HAS JOHNSON CHANGED HIS CAMPAIGN POSITION ON PORT RAILYARD EXPANSION?By Greater Long Beach
Eleven months after a campaign declaration that he did not support a proposal to expand the Union Pacific ICTS and BNSF railway yards, Seventh District City Council member James Johnson is now merely urging that a “zero emissions option” be included for consideration in an Environmental Impact Report (EIR) for the expansion proposal. LBReport.com notes the distinction in a story it has broken today.
Johnson revealed his current position in a letter—co-signed by Long Beach Harbor Commissioners Mario Cordero and Thomas Fields—sent to the ICTF joint powers authority on Jan. 18. [LBReport.com provides a copy of the letter in full by clicking here.]
But that differs from the position Johnson staked out on Feb. 28, 2010, during a campaign appearance at a candidates’ forum sponsored by the West Long Beach Association, which opposes the expansion/modernization proposals because of concerns about adverse health affects.
“I don’t support either of those projects,” Johnson declared to West Long Beach Association constituents that evening. “This community has already borne an enormous burden from goods movement. While there are benefits regionally, I think we need to look at how we’re going to improve the neighborhoods rather than add to that burden at this point. I think we need to examine the paradigm of expanding some of these container facilities.
“We have an Alameda Corridor that’s not used to its maximum extent—I think it’s 25 to 30 percent right now. We had huge public subsidies to build that facility. Hundreds of millions of dollars that went in of our taxpayer dollars. Why aren’t we maximizing that? What do we need to do to get that running full time so we can relieve pressure on some of these other facilities? What can we do with on-dock rail so we don’t need to do all these transfers? I’d like to look at some of those questions first before just doing what we’ve done before—and more of it.”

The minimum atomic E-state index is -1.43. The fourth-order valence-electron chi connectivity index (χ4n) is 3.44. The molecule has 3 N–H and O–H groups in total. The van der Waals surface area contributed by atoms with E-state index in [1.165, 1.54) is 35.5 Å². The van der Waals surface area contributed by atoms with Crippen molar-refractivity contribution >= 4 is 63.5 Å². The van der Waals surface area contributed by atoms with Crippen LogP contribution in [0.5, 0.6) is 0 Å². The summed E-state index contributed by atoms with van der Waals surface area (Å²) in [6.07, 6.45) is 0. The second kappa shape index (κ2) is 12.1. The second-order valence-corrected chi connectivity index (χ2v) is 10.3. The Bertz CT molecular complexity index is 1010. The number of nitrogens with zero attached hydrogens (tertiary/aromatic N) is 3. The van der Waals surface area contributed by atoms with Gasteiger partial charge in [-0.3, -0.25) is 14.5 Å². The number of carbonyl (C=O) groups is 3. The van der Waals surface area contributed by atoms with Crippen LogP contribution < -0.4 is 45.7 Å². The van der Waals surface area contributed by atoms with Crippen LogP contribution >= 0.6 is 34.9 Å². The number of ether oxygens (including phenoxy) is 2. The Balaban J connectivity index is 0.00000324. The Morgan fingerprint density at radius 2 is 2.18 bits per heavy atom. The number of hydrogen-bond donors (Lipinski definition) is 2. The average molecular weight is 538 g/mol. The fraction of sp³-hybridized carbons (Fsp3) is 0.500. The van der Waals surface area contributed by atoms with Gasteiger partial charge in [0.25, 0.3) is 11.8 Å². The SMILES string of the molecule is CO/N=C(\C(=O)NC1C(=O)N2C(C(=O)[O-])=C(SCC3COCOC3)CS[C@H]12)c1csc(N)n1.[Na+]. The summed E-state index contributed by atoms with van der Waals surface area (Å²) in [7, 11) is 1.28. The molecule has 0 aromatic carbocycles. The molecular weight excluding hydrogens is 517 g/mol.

Johnson was the second of four candidates at the forum (the others were incumbent Tonia Reyes Uranga, Jack Smith and Jill Hill) to respond to the question about the railyard expansion proposal. Reyes Uranga, who was first to respond, had told constituents, “I don’t think it [the railyard] should be expanded unless it’s done green.”
LBReport.com provided video coverage of the West Long Beach Association candidate forum at the time. To hear candidates’ responses to the question about railyard expansion, click here.
Although Johnson’s answer at the forum articulated a clear and significant difference between himself and Reyes Uranga, his recent letter requesting a zero-emissions option in the EIR for the railyard expansion proposal seems to shape up as a weaker version of her position.
In a Jan. 22 release describing the letter, Johnson states, “The success of the Port is important to Long Beach and the region. We must find a way to allow the Port to grow but to grow green and not sacrifice the health of the citizens. By developing a ‘win-win’ method to move goods to the train facilities without polluting our communities, we can do that.”